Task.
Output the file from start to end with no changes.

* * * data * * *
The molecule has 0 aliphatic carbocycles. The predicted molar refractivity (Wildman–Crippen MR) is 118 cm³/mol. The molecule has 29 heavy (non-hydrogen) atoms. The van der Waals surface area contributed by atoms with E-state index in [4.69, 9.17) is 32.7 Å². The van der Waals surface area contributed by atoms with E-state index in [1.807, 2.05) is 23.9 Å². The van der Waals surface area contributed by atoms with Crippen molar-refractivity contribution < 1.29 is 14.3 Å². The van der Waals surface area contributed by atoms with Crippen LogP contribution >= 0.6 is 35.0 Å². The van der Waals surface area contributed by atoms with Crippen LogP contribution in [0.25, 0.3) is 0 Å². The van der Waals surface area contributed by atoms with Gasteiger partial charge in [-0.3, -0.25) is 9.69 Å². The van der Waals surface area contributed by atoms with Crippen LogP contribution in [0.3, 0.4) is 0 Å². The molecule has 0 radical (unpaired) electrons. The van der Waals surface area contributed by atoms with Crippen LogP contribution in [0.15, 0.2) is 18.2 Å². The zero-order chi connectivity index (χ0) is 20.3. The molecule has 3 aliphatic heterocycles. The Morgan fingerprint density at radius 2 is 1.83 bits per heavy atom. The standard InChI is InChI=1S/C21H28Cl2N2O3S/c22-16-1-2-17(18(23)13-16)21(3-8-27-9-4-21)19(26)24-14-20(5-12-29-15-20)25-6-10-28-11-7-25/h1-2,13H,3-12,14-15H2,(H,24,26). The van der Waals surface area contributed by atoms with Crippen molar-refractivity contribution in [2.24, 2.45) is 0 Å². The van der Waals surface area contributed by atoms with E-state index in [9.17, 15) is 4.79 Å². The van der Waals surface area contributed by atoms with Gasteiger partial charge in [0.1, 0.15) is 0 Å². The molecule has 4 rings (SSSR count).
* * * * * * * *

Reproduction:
The molecule has 0 aliphatic carbocycles. The predicted molar refractivity (Wildman–Crippen MR) is 118 cm³/mol. The molecule has 29 heavy (non-hydrogen) atoms. The van der Waals surface area contributed by atoms with E-state index in [4.69, 9.17) is 32.7 Å². The van der Waals surface area contributed by atoms with E-state index in [1.807, 2.05) is 23.9 Å². The van der Waals surface area contributed by atoms with Crippen molar-refractivity contribution < 1.29 is 14.3 Å². The van der Waals surface area contributed by atoms with Crippen LogP contribution >= 0.6 is 35.0 Å². The van der Waals surface area contributed by atoms with Crippen LogP contribution in [0.25, 0.3) is 0 Å². The van der Waals surface area contributed by atoms with Gasteiger partial charge in [-0.3, -0.25) is 9.69 Å². The van der Waals surface area contributed by atoms with Crippen LogP contribution in [0.3, 0.4) is 0 Å². The molecule has 0 radical (unpaired) electrons. The van der Waals surface area contributed by atoms with Crippen LogP contribution in [0.15, 0.2) is 18.2 Å². The zero-order chi connectivity index (χ0) is 20.3. The molecule has 3 aliphatic heterocycles. The Morgan fingerprint density at radius 2 is 1.83 bits per heavy atom. The standard InChI is InChI=1S/C21H28Cl2N2O3S/c22-16-1-2-17(18(23)13-16)21(3-8-27-9-4-21)19(26)24-14-20(5-12-29-15-20)25-6-10-28-11-7-25/h1-2,13H,3-12,14-15H2,(H,24,26). The van der Waals surface area contributed by atoms with Crippen molar-refractivity contribution in [2.24, 2.45) is 0 Å². The van der Waals surface area contributed by atoms with E-state index in [9.17, 15) is 4.79 Å². The van der Waals surface area contributed by atoms with Gasteiger partial charge in [0.1, 0.15) is 0 Å². The molecule has 4 rings (SSSR count).